Lov. Sir, I made not a moment's hesitation to travel directly from Ireland to Mr. Commerce's; and, though I took all possible care that matters might be so broken to my dear Ann, as that she might not be too much overcome by the news of my arrival, and by the consideration of the events, which made me take the journey ; yet 0 Sir what a meeting it was ! Her tender and affectionate frame was so overpowered, especially during the first interview, as that no words can sufficiently express what she, and indeed, all of us felt: we wept, and sobbed, and thus sympathized with each other for some time, before a single word could be spoken on either side. At length our affectionate parents retired from the room, and when they returned, they informed us, that they had both entered into a firm resolution, that in order to put an end to all those detestable tricks and cabals, we should never again separate from each other, till our marriage had actually taken place, for that they cared nothing for all events and consequences about large estates, and noble blood, as they were determined to make us both happy, by an immediate union.--All this was kept an entire secret from my
mother and uncle ; and as soon as my dear Ann was sufficiently recovered to be conveyed to Church, we were married accordingly; and O Sir!
the tears of sympathy, of mutual affection and joy, on, that occasion, will never be forgotten !
Wor. But I suppose, this must have given considerable offence to your uncle.
Lov, Sir, I did all in my power to soften matters, but in vain; for immediately after marriage, I re. turned to the post at which my uncle had stationed me in Ireland, and though I had found that the worthless lawyer he sent with me, had informed him of my elopement, yet as he could only guess at the cause I had to reveal the event to my uncle by letter. This I did with as much tenderness and respect as circumstances would admit, assuring him, that if I had displeased him by taking this step, yet that, in every other point of view, I wished to appear respectful, obedient, and attentive to his commands; but that I most humbly requested him, if he still meant me as his heir, that he would dispense with the European tour, at least, for the present ; as duty and affection strongly called me to attend upon the excellent young woman who was now become my wife, and who possessed every possible qualification to render herself a most highly respected character, in every situation of life she might be called to fill.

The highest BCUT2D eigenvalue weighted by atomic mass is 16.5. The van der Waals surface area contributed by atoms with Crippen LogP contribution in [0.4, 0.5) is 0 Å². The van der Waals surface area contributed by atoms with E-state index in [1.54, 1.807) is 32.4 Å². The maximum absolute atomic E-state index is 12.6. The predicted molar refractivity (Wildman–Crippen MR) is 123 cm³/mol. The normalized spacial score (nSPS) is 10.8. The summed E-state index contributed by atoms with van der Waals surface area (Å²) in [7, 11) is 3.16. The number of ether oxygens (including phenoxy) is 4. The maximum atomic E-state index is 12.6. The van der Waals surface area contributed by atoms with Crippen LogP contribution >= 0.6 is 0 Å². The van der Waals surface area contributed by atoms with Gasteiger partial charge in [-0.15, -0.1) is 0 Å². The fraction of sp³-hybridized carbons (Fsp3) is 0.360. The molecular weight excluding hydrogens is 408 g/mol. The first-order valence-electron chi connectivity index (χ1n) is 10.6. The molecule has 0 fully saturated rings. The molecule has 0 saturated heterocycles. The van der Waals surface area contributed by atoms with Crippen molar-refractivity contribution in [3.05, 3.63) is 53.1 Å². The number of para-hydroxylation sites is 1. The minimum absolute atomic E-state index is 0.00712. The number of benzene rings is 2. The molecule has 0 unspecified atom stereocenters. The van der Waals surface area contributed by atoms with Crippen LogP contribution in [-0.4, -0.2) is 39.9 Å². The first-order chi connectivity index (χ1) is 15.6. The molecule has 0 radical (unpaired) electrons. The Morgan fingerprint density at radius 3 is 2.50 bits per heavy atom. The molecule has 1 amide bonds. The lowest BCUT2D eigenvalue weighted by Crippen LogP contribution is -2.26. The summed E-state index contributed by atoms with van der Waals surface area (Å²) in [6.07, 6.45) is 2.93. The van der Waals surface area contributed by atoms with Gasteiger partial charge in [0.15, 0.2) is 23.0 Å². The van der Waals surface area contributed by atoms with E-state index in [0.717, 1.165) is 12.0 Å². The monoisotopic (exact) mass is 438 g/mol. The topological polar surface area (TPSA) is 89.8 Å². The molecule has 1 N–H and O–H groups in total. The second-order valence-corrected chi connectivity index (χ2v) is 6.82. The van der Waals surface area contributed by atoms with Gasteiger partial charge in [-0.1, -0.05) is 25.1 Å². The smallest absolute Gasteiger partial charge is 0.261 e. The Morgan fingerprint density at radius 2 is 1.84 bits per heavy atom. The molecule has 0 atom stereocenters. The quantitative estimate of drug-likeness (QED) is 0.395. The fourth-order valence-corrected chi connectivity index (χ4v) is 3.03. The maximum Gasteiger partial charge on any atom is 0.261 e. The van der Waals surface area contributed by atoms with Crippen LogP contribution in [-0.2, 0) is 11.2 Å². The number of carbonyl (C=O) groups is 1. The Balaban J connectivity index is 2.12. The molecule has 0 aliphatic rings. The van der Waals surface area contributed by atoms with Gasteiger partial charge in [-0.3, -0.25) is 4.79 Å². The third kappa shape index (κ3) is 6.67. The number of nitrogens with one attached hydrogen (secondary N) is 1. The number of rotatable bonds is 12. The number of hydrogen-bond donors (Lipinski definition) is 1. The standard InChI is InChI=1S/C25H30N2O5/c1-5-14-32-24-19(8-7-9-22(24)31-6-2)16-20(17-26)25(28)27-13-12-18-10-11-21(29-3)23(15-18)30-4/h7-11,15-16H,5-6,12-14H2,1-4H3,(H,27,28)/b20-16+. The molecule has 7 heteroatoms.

Wor. You should have added, excepting that of noble blood. But how did your uncle receive this letter?
Lov. Sir, his rage was inexpressible. He wrote me a few lines, filled with oaths, for my folly ; charging me to leave his house in Ireland directly; and to undertake the office I held at my father's brewery, as that was the most fit for me and the shopkeeper's girl, I had presumed to marry against his consent.
Wor. Well Sir, after all, it cannot be said you have lost what you never had, though the sacrifice you have made, of what you had in reversion, was very great; but still, you have gained the greatest advantage in your character and conscience, and an excellent wife into the bargain.
Lov: Sir! I have a full compensation for all 'my losses and troubles ; though she had not the supposed advantages of the politer style of education of the day, yet having a very strong and retentive mind, by her own diligence and attention, she has provided for herself a fund of knowledge above most of her
She is exceedingly well read in history, and even in some branches of philosophy, especially in astronomy. The languages have, by no means, escaped her notice : she is a perfect mistress of the English, and writes an admirable letter ; and all this knowledge she acquired by her own industry, in the midst of the hurry and bustle of the domestic concerns of a large family, to which she always gave the utmost attention; at one time very diligent as her father's scribe, and at another time not less attentive to fill an active station, even behind the counter, whers needed.
Wor. After such real accomplishments as these, you had no great cause to lament the loss of what is called a politer education. Had she been one of those poor, paltry, affected, ignorant, conceited misses, turned out of too many of our modern boardingschools, the loss of such a flimsy bit of nonsense in female shape, might have easily been repaired.
Lov. Yes Sir, but to me it appears as though the world could not produce her equal : she is one, of such an obliging mind and temper, that she never is happy, but as she can make others happy ; while she is blessed with a disposition the most serene, affectionate and kind. If I can but preserve her life, I think I shall be the happiest man upon the earth. (Lovely weeps.]
Wor. Well Sir, as the principal cause of perplexity exists no longer, let us hope that her health will not only soon be restored ; but that the rage
of yoar uncle will, after a while subside, notwithstanding he has been disappointed in his projects.
• Tiro hearts of all are in the hands of God."
Lov. Sir, these things are nothing to me: I pos